Academic journal article Journal of Marital and Family Therapy

Fostering Solutions: Bringing Brief-Therapy Principles and Practices to the Child Welfare System

Academic journal article Journal of Marital and Family Therapy

Fostering Solutions: Bringing Brief-Therapy Principles and Practices to the Child Welfare System

Article excerpt

This article describes a 15-month university-community collaboration that was designed to fast-track children out of foster care. The developers of the project initiated resource-oriented "systems facilitations," allowing wraparound professionals and families to come together in large meetings to solve problems and find solutions. Families also participated in strength-based brief-therapy sessions. The authors describe the history, structure, and process of the project, and they provide a case study to illustrate the approach and exemplify the kinds of changes that occurred throughout the system. In the final section of the article, the authors reflect on what they learned about their university-community partnership, what they would do differently the next time, and the implications of such larger-system involvements for American Association for Marriage and Family Therapy's Core Competencies.

Every year, state social service agencies remove thousands of American children from their homes (Badeau & Gesiriech, 2003), hoping to find safe haven for victims of parental abuse, neglect, or both. Constrained by too few resources, too much red tape, and a mandate to protect children from their families (Shimabukuro, 2005), agency staff take such action under the scrutiny of a watchful and critical public eye. Inevitably, some children who should be removed are not, others are subsequently abused in foster care settings that are as bad as, or worse than, the original family home, and still others eddy in the foster care system for months or years longer than necessary.

In 2004, with seed money from a government-sponsored agency in our state, we (faculty and students at Nova Southeastern University [NSU]), along with colleagues1 at a local division of a state organization, launched a pilot program in Fort Lauderdale, Florida, designed to fasttrack children out of foster care. Named "Jumpstart to Permanency," the program was designed to bring systemic understanding and brief-therapy principles and practices to logjammed cases, intervening at various levels of the child welfare system and helping parents either regain or relinquish their parental rights.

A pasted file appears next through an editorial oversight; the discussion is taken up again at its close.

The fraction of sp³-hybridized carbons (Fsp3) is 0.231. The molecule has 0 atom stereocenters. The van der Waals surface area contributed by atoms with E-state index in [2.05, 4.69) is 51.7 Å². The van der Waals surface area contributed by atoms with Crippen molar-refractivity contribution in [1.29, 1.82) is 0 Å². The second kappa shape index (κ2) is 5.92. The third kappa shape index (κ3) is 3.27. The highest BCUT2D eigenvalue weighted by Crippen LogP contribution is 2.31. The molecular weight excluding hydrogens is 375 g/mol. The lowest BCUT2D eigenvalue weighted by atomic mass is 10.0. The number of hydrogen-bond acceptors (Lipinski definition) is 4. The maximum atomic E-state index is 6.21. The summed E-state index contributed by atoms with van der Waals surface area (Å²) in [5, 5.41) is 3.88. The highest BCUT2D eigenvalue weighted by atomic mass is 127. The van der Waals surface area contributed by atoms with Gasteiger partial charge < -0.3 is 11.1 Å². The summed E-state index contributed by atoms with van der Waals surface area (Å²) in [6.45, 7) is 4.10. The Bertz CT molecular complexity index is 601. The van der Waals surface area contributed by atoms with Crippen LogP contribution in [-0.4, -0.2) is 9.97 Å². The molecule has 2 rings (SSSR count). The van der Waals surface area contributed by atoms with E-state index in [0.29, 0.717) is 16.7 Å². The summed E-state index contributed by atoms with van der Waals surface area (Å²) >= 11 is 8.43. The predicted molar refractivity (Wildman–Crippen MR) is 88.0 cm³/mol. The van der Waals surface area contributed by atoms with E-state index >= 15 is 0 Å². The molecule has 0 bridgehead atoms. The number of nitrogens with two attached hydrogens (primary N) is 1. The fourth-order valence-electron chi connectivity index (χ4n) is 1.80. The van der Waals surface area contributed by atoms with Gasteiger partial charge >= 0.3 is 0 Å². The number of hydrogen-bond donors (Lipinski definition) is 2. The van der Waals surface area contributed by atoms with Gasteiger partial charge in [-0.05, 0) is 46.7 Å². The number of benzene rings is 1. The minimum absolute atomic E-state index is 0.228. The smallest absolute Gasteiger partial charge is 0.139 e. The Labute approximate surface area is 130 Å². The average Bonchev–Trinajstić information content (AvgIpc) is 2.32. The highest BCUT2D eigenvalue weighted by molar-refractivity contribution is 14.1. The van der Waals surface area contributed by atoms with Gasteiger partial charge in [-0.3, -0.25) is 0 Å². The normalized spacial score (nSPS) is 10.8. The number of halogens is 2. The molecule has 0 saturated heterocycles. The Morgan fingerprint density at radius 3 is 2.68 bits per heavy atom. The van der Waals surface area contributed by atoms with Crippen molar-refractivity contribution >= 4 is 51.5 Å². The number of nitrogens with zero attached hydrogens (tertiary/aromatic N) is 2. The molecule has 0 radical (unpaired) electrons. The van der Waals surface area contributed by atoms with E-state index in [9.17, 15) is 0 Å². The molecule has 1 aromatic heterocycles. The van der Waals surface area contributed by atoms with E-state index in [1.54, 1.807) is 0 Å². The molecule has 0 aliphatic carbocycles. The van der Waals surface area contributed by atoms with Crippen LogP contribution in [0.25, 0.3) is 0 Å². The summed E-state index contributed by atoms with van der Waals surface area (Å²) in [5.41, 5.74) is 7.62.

Our involvement in the program lasted for 15 months, during which we succeeded in helping 19 families reunite with their children - families who, prior to our getting involved, had been caught up in the foster care system for between 1 and 12 years. We also helped three couples make the decision to terminate their parental rights, giving their children an opportunity to move out of foster care and into a permanent relationship with adoptive parents.

As cultural outsiders and experts in initiating change in families and systems, we were able to bring fresh ideas and innovative solutions to the project. However, if our outsider perspective was an asset at times, our concomitant naïveté was a hindrance. We did not understand, for example, the labyrinthine processes and limitations in obtaining and retaining funding, and thus we did not anticipate some of the logistical difficulties we encountered once we started achieving success.

Our participation in Jumpstart taught us much about what works - and what does not - in effecting change in larger systems. This article describes the structure and functioning of the project, using a case study to illustrate the approach and to exemplify the kinds of changes the participants were able to make.2 In the final portion of the article, we discuss the complexities involved in endeavors of this sort, and, detailing both the frustrations and possibilities involved in fostering solutions in foster care, we discuss the lessons we learned from our involvement, lessons that we hope will benefit others interested in embarking on similar universitycommunity collaborations.


Several factors led to a dramatic increase in the number of children being placed in foster care in the 1990s. …

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